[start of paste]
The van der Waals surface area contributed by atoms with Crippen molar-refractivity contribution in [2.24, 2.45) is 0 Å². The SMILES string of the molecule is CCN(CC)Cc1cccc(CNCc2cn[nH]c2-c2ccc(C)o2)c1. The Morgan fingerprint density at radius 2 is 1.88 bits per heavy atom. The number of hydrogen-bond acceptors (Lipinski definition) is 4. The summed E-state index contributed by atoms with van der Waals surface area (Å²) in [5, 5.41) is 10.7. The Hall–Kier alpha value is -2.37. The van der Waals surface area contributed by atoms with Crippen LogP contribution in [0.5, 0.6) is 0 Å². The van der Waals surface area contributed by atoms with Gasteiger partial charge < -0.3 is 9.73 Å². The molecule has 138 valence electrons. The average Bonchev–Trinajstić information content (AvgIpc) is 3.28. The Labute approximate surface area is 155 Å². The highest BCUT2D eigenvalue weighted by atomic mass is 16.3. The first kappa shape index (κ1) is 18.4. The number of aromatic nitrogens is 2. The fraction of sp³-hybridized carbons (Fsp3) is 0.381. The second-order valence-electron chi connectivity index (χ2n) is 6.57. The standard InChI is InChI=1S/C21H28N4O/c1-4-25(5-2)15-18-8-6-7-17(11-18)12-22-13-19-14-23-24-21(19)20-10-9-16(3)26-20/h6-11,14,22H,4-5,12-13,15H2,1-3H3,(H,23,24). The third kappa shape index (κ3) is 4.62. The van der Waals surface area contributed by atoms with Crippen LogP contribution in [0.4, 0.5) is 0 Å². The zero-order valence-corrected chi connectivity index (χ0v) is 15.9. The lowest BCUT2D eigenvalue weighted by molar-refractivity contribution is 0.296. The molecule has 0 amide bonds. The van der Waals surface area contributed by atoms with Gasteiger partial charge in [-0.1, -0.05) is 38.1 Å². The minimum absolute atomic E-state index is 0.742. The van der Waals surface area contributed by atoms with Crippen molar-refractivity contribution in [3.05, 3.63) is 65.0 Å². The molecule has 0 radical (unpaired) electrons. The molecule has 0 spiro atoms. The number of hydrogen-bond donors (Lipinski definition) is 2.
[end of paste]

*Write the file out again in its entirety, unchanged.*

The van der Waals surface area contributed by atoms with Crippen molar-refractivity contribution in [2.24, 2.45) is 0 Å². The SMILES string of the molecule is CCN(CC)Cc1cccc(CNCc2cn[nH]c2-c2ccc(C)o2)c1. The Morgan fingerprint density at radius 2 is 1.88 bits per heavy atom. The number of hydrogen-bond acceptors (Lipinski definition) is 4. The summed E-state index contributed by atoms with van der Waals surface area (Å²) in [5, 5.41) is 10.7. The Hall–Kier alpha value is -2.37. The van der Waals surface area contributed by atoms with Crippen LogP contribution in [0.5, 0.6) is 0 Å². The van der Waals surface area contributed by atoms with Gasteiger partial charge < -0.3 is 9.73 Å². The molecule has 138 valence electrons. The average Bonchev–Trinajstić information content (AvgIpc) is 3.28. The Labute approximate surface area is 155 Å². The highest BCUT2D eigenvalue weighted by atomic mass is 16.3. The first kappa shape index (κ1) is 18.4. The number of aromatic nitrogens is 2. The fraction of sp³-hybridized carbons (Fsp3) is 0.381. The second-order valence-electron chi connectivity index (χ2n) is 6.57. The standard InChI is InChI=1S/C21H28N4O/c1-4-25(5-2)15-18-8-6-7-17(11-18)12-22-13-19-14-23-24-21(19)20-10-9-16(3)26-20/h6-11,14,22H,4-5,12-13,15H2,1-3H3,(H,23,24). The third kappa shape index (κ3) is 4.62. The van der Waals surface area contributed by atoms with Crippen LogP contribution in [0.4, 0.5) is 0 Å². The zero-order valence-corrected chi connectivity index (χ0v) is 15.9. The lowest BCUT2D eigenvalue weighted by molar-refractivity contribution is 0.296. The molecule has 0 amide bonds. The van der Waals surface area contributed by atoms with Gasteiger partial charge in [-0.1, -0.05) is 38.1 Å². The minimum absolute atomic E-state index is 0.742. The van der Waals surface area contributed by atoms with Crippen molar-refractivity contribution in [3.05, 3.63) is 65.0 Å². The molecule has 0 radical (unpaired) electrons. The molecule has 0 spiro atoms. The number of hydrogen-bond donors (Lipinski definition) is 2.